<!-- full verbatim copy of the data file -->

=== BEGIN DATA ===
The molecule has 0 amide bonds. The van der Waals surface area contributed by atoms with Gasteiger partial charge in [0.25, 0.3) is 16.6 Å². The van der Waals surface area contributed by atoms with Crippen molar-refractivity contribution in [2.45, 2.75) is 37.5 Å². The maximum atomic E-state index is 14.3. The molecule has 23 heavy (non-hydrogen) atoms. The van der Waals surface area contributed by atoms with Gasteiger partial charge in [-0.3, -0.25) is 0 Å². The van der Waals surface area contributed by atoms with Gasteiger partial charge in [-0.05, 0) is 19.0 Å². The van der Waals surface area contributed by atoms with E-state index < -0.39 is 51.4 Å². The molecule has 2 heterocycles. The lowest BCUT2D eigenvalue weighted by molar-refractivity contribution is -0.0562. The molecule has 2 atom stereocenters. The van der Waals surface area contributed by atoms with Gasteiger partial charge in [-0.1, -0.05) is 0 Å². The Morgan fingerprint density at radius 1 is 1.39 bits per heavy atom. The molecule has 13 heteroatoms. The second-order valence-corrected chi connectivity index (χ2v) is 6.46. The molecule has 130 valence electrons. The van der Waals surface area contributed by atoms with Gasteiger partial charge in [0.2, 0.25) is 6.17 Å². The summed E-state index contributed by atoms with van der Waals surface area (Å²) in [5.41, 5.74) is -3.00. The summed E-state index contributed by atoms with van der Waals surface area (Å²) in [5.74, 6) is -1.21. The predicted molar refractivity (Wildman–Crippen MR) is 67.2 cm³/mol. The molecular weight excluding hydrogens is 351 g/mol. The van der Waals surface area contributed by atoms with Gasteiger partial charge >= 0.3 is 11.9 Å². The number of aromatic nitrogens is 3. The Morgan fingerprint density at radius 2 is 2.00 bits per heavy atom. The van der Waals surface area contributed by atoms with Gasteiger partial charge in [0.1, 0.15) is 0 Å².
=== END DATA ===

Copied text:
The molecule has 0 amide bonds. The van der Waals surface area contributed by atoms with Gasteiger partial charge in [0.25, 0.3) is 16.6 Å². The van der Waals surface area contributed by atoms with Crippen molar-refractivity contribution in [2.45, 2.75) is 37.5 Å². The maximum atomic E-state index is 14.3. The molecule has 23 heavy (non-hydrogen) atoms. The van der Waals surface area contributed by atoms with Gasteiger partial charge in [-0.3, -0.25) is 0 Å². The van der Waals surface area contributed by atoms with Gasteiger partial charge in [-0.05, 0) is 19.0 Å². The van der Waals surface area contributed by atoms with E-state index < -0.39 is 51.4 Å². The molecule has 2 heterocycles. The lowest BCUT2D eigenvalue weighted by molar-refractivity contribution is -0.0562. The molecule has 2 atom stereocenters. The van der Waals surface area contributed by atoms with Gasteiger partial charge in [-0.1, -0.05) is 0 Å². The Morgan fingerprint density at radius 1 is 1.39 bits per heavy atom. The molecule has 13 heteroatoms. The second-order valence-corrected chi connectivity index (χ2v) is 6.46. The molecule has 130 valence electrons. The van der Waals surface area contributed by atoms with Gasteiger partial charge in [0.2, 0.25) is 6.17 Å². The summed E-state index contributed by atoms with van der Waals surface area (Å²) in [5.41, 5.74) is -3.00. The summed E-state index contributed by atoms with van der Waals surface area (Å²) in [5.74, 6) is -1.21. The predicted molar refractivity (Wildman–Crippen MR) is 67.2 cm³/mol. The molecular weight excluding hydrogens is 351 g/mol. The van der Waals surface area contributed by atoms with Gasteiger partial charge >= 0.3 is 11.9 Å². The number of aromatic nitrogens is 3. The Morgan fingerprint density at radius 2 is 2.00 bits per heavy atom. The van der Waals surface area contributed by atoms with Gasteiger partial charge in [0.1, 0.15) is 0 Å².